To five-year-old Jack, Room is the entire world. It is where he was born and grew up; it's where he lives with his Ma as they learn and read and eat and sleep and play. At night, his Ma shuts him safely in the wardrobe, where he is meant to be asleep when Old Nick visits.
Room is home to Jack, but to Ma, it is the prison where Old Nick has held her captive for seven years. Through determination, ingenuity, and fierce motherly love, Ma has created a life for Jack. But she knows it's not enough...not for her or for him. She devises a bold escape plan, one that relies on her young son's bravery and a lot of luck. What she does not realize is just how unprepared she is for the plan to actually work.
Told entirely in the language of the energetic, pragmatic five-year-old Jack, ROOM is a celebration of resilience and the limitless bond between parent and child, a brilliantly executed novel about what it means to journey from one world to another.
Emma Donoghue's ROOM may have a torn-from-the-headlines plot, but it's rendered with such finesse and perception that it quickly surpasses its tawdry origins to become a great work of literature. Borrowing heavily from the long-term forced imprisonments of Elisabeth Fritzl in Austria and Jaycee Lee Dugard in California, ROOM tells the story of a woman kidnapped and locked in a twelve-by-twelve room where she is repeatedly ****** by her captor. The narrator of the story is Jack, her five-year-old boy born in captivity, and his distorted view of reality--a place where the nightly news on the television and the fairy tales told to him by his mother are equally plausible and implausible--is both surreal and utterly compelling. Jack's horrible yet, at times, wonderfully sweet life becomes forever altered in the second half of the book, "Outside," where Jack and his mother grapple with the media circus and million indignities of the outside world. A powerful, exquisitely rendered book, ROOM demonstrates the light that a great writer like Donoghue can shine on a strange and sordid subject, revealing its profound and hidden human meaning. Selected by the New York Times Book Review as one of the 10 Best Books of 2010.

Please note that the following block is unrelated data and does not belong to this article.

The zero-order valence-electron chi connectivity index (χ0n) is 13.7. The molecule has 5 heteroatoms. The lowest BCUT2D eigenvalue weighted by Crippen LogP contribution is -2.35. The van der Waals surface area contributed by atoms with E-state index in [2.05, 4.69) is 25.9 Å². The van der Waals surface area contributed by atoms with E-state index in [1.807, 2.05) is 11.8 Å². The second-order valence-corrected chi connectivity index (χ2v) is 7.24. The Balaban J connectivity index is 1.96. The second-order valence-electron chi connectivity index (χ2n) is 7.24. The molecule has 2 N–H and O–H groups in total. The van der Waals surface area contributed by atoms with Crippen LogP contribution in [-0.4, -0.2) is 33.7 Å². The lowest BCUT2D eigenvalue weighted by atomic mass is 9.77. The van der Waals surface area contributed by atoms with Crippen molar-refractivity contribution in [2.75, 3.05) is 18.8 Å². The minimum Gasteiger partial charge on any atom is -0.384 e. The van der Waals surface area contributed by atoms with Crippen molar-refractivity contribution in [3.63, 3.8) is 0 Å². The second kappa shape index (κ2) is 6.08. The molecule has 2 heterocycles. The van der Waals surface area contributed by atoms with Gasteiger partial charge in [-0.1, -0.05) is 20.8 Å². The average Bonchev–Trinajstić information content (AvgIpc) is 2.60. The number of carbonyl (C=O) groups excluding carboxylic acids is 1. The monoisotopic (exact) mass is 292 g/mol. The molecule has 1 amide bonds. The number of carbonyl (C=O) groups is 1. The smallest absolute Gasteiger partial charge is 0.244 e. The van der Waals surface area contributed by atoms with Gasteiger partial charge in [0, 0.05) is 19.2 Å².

- Juvenile Fiction, Fiction + Literature Genres, Fiction + Literature Themes
- General, Action + Thrillers, Psychology, Family + Friendship, Legal + Courtroom + Crime
- May 18, 2011
- May 18, 2011
- Emma Donoghue
- Robert Petkoff (Narrator), Suzanne Toren (Narrator), Michal Friedman (Narrator), Ellen Archer (Narrator)